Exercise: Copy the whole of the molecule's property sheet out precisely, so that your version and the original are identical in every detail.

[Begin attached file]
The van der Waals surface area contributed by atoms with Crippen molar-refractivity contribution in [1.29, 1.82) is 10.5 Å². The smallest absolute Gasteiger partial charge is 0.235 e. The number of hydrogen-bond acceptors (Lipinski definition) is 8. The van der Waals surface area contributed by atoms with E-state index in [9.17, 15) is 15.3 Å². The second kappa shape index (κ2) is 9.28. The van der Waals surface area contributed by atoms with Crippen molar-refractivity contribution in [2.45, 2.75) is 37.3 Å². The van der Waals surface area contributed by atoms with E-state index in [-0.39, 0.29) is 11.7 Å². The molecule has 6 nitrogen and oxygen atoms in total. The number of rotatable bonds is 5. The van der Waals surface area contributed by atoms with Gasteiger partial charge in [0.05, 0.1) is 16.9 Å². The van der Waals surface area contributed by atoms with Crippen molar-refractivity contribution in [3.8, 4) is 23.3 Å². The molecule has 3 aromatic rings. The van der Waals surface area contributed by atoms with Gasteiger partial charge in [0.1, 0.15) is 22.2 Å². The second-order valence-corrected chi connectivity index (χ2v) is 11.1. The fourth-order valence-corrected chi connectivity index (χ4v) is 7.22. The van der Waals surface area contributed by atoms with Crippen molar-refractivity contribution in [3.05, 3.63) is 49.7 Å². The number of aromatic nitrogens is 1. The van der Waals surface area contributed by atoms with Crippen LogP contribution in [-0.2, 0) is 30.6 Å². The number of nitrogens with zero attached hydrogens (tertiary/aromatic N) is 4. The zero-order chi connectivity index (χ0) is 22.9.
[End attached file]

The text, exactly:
The van der Waals surface area contributed by atoms with Crippen molar-refractivity contribution in [1.29, 1.82) is 10.5 Å². The smallest absolute Gasteiger partial charge is 0.235 e. The number of hydrogen-bond acceptors (Lipinski definition) is 8. The van der Waals surface area contributed by atoms with E-state index in [9.17, 15) is 15.3 Å². The second kappa shape index (κ2) is 9.28. The van der Waals surface area contributed by atoms with Crippen molar-refractivity contribution in [2.45, 2.75) is 37.3 Å². The van der Waals surface area contributed by atoms with E-state index in [-0.39, 0.29) is 11.7 Å². The molecule has 6 nitrogen and oxygen atoms in total. The number of rotatable bonds is 5. The van der Waals surface area contributed by atoms with Gasteiger partial charge in [0.05, 0.1) is 16.9 Å². The van der Waals surface area contributed by atoms with Crippen molar-refractivity contribution in [3.8, 4) is 23.3 Å². The molecule has 3 aromatic rings. The van der Waals surface area contributed by atoms with Gasteiger partial charge in [0.1, 0.15) is 22.2 Å². The second-order valence-corrected chi connectivity index (χ2v) is 11.1. The fourth-order valence-corrected chi connectivity index (χ4v) is 7.22. The van der Waals surface area contributed by atoms with Crippen molar-refractivity contribution in [3.05, 3.63) is 49.7 Å². The number of aromatic nitrogens is 1. The van der Waals surface area contributed by atoms with Crippen LogP contribution in [-0.2, 0) is 30.6 Å². The number of nitrogens with zero attached hydrogens (tertiary/aromatic N) is 4. The zero-order chi connectivity index (χ0) is 22.9.